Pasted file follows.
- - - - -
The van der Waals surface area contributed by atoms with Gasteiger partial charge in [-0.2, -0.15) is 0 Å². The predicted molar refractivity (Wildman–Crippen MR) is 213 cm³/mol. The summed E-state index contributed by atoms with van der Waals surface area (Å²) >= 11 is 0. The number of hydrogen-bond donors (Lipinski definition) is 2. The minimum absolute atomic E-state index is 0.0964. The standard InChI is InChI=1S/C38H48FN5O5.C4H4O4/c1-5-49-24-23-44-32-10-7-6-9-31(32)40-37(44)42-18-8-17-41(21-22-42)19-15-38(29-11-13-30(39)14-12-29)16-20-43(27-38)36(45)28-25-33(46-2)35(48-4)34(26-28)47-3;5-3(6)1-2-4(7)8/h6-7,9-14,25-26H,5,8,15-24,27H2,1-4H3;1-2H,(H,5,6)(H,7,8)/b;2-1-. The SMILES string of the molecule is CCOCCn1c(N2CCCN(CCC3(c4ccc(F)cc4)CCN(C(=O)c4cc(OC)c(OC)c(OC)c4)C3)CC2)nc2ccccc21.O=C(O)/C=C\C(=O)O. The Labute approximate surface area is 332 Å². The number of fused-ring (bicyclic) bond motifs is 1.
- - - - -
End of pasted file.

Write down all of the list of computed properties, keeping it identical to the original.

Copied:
The van der Waals surface area contributed by atoms with Gasteiger partial charge in [-0.2, -0.15) is 0 Å². The predicted molar refractivity (Wildman–Crippen MR) is 213 cm³/mol. The summed E-state index contributed by atoms with van der Waals surface area (Å²) >= 11 is 0. The number of hydrogen-bond donors (Lipinski definition) is 2. The minimum absolute atomic E-state index is 0.0964. The standard InChI is InChI=1S/C38H48FN5O5.C4H4O4/c1-5-49-24-23-44-32-10-7-6-9-31(32)40-37(44)42-18-8-17-41(21-22-42)19-15-38(29-11-13-30(39)14-12-29)16-20-43(27-38)36(45)28-25-33(46-2)35(48-4)34(26-28)47-3;5-3(6)1-2-4(7)8/h6-7,9-14,25-26H,5,8,15-24,27H2,1-4H3;1-2H,(H,5,6)(H,7,8)/b;2-1-. The SMILES string of the molecule is CCOCCn1c(N2CCCN(CCC3(c4ccc(F)cc4)CCN(C(=O)c4cc(OC)c(OC)c(OC)c4)C3)CC2)nc2ccccc21.O=C(O)/C=C\C(=O)O. The Labute approximate surface area is 332 Å². The number of fused-ring (bicyclic) bond motifs is 1.